In this period a number of comprehensive cosmogonies were proposed.These were long on armchair speculation and short on substantive supporting evidence.

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If, in the year AD 1600, you had asked an educated European how old the planet Earth was and to recount its history he would have said that it was about 6000 years old and that its ancient history was given by the biblical account in Genesis.

If you asked the same question of an educated European in AD 1900 you would have received a quite different answer.

When asked for your age, it's likely you won't slip (with the exception of a recent birthday mistake).

But for the sprawling sphere we call home, age is a much trickier matter.

Students not only want to know how old a fossil is, but they want to know how that age was determined.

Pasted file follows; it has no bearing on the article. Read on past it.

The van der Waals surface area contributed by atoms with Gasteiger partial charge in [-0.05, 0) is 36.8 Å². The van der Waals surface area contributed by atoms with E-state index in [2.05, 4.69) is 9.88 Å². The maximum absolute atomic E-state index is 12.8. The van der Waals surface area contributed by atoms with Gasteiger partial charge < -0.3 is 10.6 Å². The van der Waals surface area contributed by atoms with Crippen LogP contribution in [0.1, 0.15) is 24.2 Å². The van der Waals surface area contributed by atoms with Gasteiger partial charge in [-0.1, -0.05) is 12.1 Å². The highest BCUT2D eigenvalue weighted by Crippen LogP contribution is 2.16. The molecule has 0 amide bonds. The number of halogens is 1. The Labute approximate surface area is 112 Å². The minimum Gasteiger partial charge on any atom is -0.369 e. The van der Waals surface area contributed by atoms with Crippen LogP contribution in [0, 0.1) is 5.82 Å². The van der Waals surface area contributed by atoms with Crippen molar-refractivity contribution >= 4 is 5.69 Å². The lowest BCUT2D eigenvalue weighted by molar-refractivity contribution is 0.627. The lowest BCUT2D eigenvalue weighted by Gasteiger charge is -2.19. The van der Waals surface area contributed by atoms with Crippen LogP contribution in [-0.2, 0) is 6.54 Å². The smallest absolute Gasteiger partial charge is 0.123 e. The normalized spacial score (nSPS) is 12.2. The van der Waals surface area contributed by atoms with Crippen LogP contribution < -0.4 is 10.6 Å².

Some very straightforward principles are used to determine the age of fossils.Meanwhile, Arthur Holmes (1890-1964) was finishing up a geology degree at the Imperial College of Science in London where he developed the technique of dating rocks using the uranium-lead method.By applying the technique to his oldest rock, Holmes proposed that the Earth was at least 1.6 billion years old.Our planet was pegged at a youthful few thousand years old by Bible readers (by counting all the "begats" since Adam) as late as the end of the 19th century, with physicist Lord Kelvin providing another nascent estimate of 100 million years.Kelvin defended this calculation throughout his life, even disputing Darwin's explanations of evolution as impossible in that time period.These cosmogonies were part of the new emphasis of science in seeking rational explanations of the features of the world. This period was marked by a great deal of field geology rather than grand cosmogonies.